The Rehnquist Court (1986–2005)


Do detained “enemy combatants” have constitutional rights and access to the U.S. court system?

Yes, they have some rights with regard access to courts, although the exact nature of their rights has yet to be determined. Most recently, the Roberts Court ruled in Hamdan v. Rumsfeld (2006) that certain military commissions created by President George W. Bush were unconstitutional. However, the Court’s opinion still did not explain the exact level of constitutional rights for the detainees. It will likely take more decisions from the Roberts Court to settle these divisive issues.

In the War on Terror, which began during the Rehnquist Court, following the September 11, 2001, terrorist attacks, the American government declared hostile individuals fighting U.S. and allied forces in Afghanistan and Iraq as “enemy combatants.” This designation carries legal significance because persons classified as “prisoners of war” receive the protection of the Geneva Convention. Enemy combatants do not receive the full protection of the Bill of Rights, as do regular criminal defendants. Instead, the U.S. government argued that individuals classified as enemy combatants had virtually no rights at all.

The U.S. Supreme Court disagreed in a pair of decisions—Hamdi v. Rumsfeld (2004) and Rasul v. Bush (2004).

In Hamdi v. Rumsfeld, the Court ruled 6–3 that an American citizen fighting for the Taliban against the United States did have a right to contest the factual basis of his confinement before some sort of neutral decisionmaker. “A state of war is not a blank check when it comes to the rights of the Nation’s citizens,” wrote Justice Sandra Day O’Connor. She added that “history and common sense teach us that an unchecked system of detention carries the potential to become a means for oppression and abuse of others.”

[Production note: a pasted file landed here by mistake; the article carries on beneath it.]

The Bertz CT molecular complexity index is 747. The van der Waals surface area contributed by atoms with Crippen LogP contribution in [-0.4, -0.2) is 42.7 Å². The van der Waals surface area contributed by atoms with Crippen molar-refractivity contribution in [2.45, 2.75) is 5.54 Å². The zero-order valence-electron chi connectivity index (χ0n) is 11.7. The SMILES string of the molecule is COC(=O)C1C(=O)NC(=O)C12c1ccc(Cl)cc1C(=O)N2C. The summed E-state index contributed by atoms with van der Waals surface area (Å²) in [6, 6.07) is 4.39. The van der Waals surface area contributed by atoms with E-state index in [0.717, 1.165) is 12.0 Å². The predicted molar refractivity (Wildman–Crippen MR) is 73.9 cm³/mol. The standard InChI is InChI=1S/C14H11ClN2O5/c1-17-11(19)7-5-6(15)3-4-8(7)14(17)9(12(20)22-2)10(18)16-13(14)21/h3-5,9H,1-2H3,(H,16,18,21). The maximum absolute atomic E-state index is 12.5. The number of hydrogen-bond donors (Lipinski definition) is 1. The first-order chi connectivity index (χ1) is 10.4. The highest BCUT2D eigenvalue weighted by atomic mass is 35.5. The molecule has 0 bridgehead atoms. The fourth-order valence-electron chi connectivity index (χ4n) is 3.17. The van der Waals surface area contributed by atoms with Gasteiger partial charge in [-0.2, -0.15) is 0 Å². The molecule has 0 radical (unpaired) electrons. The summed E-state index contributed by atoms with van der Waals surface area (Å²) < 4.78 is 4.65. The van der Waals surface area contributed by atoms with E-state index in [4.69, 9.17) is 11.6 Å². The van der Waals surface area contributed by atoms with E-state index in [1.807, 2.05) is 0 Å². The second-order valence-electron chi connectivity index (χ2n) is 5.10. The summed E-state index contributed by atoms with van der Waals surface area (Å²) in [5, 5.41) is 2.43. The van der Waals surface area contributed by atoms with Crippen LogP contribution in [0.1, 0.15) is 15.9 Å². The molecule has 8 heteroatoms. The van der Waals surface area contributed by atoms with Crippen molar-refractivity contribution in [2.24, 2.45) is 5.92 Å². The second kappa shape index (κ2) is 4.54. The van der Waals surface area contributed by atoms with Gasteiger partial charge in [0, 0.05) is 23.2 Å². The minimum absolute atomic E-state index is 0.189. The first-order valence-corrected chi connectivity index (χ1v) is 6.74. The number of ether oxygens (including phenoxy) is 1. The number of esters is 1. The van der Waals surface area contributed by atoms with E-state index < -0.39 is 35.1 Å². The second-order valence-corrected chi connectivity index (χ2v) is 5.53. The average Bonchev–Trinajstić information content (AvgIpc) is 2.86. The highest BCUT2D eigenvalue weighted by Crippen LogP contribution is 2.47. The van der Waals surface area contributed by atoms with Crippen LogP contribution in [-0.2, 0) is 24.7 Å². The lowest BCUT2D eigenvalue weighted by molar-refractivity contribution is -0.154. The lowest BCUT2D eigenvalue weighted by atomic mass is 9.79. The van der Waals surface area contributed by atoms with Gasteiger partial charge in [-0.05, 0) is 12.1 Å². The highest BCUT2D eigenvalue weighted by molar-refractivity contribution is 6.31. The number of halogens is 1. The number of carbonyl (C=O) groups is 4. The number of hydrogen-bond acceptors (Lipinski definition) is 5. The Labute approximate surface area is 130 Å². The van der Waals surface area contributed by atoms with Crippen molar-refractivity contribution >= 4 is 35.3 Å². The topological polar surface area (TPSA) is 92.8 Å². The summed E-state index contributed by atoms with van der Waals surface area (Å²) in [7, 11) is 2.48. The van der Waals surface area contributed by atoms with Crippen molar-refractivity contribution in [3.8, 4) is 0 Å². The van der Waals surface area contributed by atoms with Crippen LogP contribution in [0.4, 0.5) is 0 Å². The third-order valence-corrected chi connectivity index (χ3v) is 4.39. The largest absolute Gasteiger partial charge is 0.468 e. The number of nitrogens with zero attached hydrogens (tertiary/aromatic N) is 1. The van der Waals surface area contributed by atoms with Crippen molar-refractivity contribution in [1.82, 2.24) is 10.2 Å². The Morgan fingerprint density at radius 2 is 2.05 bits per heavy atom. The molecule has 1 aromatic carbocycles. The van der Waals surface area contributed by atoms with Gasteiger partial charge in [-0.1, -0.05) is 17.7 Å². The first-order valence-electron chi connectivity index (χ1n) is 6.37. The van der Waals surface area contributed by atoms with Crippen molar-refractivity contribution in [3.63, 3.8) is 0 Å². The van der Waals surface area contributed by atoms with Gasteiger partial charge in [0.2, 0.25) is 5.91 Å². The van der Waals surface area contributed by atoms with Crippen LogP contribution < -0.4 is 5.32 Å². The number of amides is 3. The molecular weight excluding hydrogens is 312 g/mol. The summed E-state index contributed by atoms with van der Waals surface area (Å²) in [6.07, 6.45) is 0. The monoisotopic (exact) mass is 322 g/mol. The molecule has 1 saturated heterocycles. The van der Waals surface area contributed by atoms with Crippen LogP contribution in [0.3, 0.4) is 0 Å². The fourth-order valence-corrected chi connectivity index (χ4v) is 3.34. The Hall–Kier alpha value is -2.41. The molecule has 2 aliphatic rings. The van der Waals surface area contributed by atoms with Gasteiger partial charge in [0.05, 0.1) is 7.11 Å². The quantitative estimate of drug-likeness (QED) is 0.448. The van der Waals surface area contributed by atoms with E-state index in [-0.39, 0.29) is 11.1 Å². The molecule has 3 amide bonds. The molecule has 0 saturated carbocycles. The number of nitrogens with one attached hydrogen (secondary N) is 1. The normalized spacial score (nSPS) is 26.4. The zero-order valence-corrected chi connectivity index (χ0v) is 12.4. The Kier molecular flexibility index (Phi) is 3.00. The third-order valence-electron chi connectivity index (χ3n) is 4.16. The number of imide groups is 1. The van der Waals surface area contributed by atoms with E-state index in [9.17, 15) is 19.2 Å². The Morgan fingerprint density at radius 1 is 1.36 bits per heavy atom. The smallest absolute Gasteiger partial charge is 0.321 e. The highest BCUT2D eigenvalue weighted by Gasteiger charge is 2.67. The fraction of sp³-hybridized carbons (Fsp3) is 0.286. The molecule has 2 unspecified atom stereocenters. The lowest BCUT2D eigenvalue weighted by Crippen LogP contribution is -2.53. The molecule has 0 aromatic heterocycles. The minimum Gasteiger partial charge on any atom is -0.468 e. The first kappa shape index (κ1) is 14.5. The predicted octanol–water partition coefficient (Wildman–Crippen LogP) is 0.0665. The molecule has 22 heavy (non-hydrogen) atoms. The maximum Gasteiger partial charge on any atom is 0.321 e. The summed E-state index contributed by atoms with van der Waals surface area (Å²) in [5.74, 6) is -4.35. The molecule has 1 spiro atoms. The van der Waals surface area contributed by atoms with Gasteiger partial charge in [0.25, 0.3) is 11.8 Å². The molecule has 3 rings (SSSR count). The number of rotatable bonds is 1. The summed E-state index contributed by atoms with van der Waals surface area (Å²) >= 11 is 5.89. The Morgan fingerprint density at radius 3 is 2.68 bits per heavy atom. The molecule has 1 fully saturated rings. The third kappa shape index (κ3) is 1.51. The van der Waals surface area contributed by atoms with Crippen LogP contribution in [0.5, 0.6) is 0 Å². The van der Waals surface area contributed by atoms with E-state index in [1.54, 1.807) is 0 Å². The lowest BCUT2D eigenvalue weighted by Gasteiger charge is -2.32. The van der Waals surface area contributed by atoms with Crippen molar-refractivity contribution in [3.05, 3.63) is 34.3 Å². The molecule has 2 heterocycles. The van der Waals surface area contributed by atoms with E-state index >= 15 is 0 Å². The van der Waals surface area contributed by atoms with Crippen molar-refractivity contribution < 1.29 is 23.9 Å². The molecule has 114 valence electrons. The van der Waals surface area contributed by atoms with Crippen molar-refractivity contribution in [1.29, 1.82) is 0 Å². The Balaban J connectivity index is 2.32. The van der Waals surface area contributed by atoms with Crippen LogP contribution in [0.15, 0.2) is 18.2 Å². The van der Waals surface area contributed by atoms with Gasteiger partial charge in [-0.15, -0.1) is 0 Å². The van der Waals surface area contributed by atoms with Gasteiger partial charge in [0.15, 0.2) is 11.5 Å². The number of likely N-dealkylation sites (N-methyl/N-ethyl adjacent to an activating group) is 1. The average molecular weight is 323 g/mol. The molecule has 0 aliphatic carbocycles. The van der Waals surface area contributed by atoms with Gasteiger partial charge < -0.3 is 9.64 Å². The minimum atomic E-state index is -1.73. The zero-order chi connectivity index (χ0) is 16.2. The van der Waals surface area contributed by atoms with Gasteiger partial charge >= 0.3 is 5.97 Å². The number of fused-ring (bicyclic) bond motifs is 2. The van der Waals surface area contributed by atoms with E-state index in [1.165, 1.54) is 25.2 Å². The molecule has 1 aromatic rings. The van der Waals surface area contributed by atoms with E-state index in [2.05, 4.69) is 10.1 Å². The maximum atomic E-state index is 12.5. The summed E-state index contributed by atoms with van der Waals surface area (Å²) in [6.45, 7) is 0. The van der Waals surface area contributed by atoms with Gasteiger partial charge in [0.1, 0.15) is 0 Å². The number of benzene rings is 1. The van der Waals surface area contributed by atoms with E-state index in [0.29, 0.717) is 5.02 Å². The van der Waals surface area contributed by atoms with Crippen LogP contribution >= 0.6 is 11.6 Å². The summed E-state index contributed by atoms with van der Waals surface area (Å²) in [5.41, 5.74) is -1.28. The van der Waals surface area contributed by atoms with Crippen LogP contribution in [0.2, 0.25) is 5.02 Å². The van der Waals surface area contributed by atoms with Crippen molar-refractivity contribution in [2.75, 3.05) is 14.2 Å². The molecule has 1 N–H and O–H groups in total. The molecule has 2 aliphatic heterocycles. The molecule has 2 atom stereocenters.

However, the Court did find in the government’s favor on the threshold question of whether the executive branch could detain persons identified as “enemy combatants.” On this question, Justice O’Connor reasoned that the executive branch had this power because the U.S. Congress authorized it in a resolution called “Authorization for Use of Military Force.”

In Rasul v. Bush, the Court ruled 6–3 that even noncitizen detainees at Guantanamo Bay have the right to access U.S. courts to challenge their confinement in a federal habeas corpus proceeding. However, the Court did not explain exactly what procedure was due the detainees. Justice John Paul Stevens explained in his opinion that the question before the court was “only whether the federal courts have jurisdiction to determine the legality of the Executive’s potentially indefinite detention of individuals who claim to be wholly innocent of wrongdoing.”

U.S. Supreme Court justice John Paul Stevens in his chambers in 2002. David Hume Kennerly/Getty Images.

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